My first solid food was a Harry and David pear. It was Christmas, I was 5 months old, and apparently I just went for it. It was another month before my mom officially started me on rice cereal, et al, but it seems I've had a thing for pears since the get go. They always say Holidays to me, since growing up my great-aunt Jennie would send us a box of Harry and Davids. It was a special occasion just to eat one---my dad would watch them like a chicken watches her eggs for the moment they were perfectly ripe. When one was ready, we'd unwrap it from its gold foil or white tissue and there would be a moment of silence when we ate it. I can't eat a pear now without a flash of Thanksgiving and Christmas as a little girl flashing into my head. One could have worse associations.
This week I somehow found myself with several pears almost past the point of ripeness. Don't know how it happened--I guess I overbought. I needed a recipe that wasn't fussy, as I'd be making it on an afternoon it was just Luciana and me. I headed over to Punchfork, typed in Pears, and found this recipe from Smitten Kitchen (whose pumpkin pudding that's up right now is heading to the top of my recipe queue). What I liked about it: I had all the ingredients on hand. It's easy. It gets better after a few days. Very important when one needs a reason not to eat a whole loaf on day 1. She wrote that day 1 was actually not the bread's best day. It was day 2, day 3, day 4 where it really shone. And I have to say she's right. I made it Sunday, it's now Wednesday, and today it's the best it's been. The top is moister, the crumb more dense, the flavors more integrated. If it makes it til tomorrow I can't wait to see what it does. I should also tell you that I made this with Luciana strapped into her carrier, facing out, and she loved it. Her first cake!
If a pear needs to be eaten in any form other than it's raw natural one, this isn't a bad place for it to go. 2 more things working in its favor: kids love it--at least my friends Kate and Kenny's 17-month-old son did, and you can make it gluten-free. I'm not, as I've said, strictly GF, but I go that direction when I can. I went there with this, and I will again. K, enough chatter. Here's what to do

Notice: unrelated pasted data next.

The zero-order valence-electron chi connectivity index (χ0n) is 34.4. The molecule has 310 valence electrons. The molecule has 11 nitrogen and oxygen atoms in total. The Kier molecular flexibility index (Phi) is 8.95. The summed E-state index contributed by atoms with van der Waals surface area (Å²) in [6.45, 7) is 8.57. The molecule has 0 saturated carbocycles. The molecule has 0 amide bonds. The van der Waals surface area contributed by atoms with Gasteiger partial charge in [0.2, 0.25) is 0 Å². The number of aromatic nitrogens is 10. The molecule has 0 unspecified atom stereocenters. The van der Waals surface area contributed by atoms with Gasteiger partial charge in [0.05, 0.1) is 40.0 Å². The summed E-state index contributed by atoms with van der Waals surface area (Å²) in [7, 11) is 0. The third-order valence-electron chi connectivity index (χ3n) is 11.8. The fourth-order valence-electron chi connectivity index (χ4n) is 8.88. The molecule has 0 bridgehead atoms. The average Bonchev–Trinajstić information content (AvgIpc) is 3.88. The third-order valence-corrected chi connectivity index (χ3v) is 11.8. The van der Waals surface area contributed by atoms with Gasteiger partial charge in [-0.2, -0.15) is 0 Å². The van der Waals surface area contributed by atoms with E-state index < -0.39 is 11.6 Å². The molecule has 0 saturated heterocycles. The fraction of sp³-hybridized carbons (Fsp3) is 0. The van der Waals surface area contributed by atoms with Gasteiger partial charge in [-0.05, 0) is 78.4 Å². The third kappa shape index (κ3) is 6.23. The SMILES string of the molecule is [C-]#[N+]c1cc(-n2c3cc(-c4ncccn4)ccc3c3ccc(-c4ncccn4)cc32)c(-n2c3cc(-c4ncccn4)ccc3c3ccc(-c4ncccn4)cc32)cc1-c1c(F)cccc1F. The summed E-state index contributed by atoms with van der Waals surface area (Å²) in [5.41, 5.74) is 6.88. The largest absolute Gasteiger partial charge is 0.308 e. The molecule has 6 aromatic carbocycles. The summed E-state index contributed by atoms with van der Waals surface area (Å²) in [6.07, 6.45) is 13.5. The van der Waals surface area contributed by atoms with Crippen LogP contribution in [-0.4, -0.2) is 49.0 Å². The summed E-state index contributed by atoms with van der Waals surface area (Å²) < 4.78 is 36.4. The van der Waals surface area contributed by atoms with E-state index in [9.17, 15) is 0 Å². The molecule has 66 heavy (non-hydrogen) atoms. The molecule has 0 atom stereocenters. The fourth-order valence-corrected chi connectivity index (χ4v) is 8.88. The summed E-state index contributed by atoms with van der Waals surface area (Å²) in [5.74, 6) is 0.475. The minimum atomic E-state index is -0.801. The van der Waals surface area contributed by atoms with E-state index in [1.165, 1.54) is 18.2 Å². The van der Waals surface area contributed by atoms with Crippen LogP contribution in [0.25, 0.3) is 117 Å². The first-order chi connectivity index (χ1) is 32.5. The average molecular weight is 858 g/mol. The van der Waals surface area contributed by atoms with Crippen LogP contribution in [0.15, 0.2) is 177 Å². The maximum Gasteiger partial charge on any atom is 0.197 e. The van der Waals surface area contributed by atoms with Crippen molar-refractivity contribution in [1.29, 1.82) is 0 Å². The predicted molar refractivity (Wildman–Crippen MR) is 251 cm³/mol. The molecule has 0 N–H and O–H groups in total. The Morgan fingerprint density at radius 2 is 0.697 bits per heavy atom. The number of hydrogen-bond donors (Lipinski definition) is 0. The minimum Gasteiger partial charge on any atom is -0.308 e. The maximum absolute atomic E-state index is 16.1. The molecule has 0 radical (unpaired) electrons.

Pear Bread, or Luciana Tries Baking and Likes It
from Smitten Kitchen
3 c all-purpose flour or gluten free flour mix (I use Bob's Red Mill)
1 t baking soda
1/4 t baking powder
1 t salt
1 T ground cinnamon (it's very cinnamony--yum)
1 c chopped walnuts (optional--I didn't use them)
3/4 c butter, very soft, or 3/4 c vegetable oil
3 eggs, lightly beaten
2 c sugar
2-4 ripe pears
2 t vanilla extract
Preheat oven to 350. Lightly grease and flour 2 9x5 loaf pans or a 10-in tube pan.
Combine flour, baking soda and powder, salt and cinnamon in large bowl; mix well with a fork. If using nuts, scoop out 1/4 c flour mixture and combine it in a small bowl with the nuts, coating nuts with flour.
Peel and core pears, and grate them. (if you, like me, end up with a few big bits of pear as you grate, use them too--they make for yummy extra pear-y bites). Should make about 2c grated.
*avoid grating the pears in advance so they don't turn brown!
In medium bowl, combine butter or oil, eggs, sugar, grated pear, nuts if using, and vanilla; stir to mix everything well. (I actually melted the butter a little so it would mix better. You could use an electric mixer too). Scrape the pear mixture into the flour mixture and stir just til flour disappears and batter is evenly moistened.
(Pause while I have a bite of pear bread right now)
Quickly scrape the batter into prepared pan(s) and bake at 350 for 60-70 minutes or til bread is "handsomely browned" (love that), firm on top, and a wooden skewer comes out clean. (Good time to put baby down for a nap and clean up the kitchen)
Cool bread in pan on wire rack or folded kitchen towel for 10 minutes. Then turn out onto plate or wire rack to cool completely, top side up. Serve as is, sprinkled with confectioners sugar, or drizzle with a glaze made from whisking 3T buttermilk, dash of vanilla and 2 c confectioners sugar together (I bet that's good).
Happy start to the Holidays!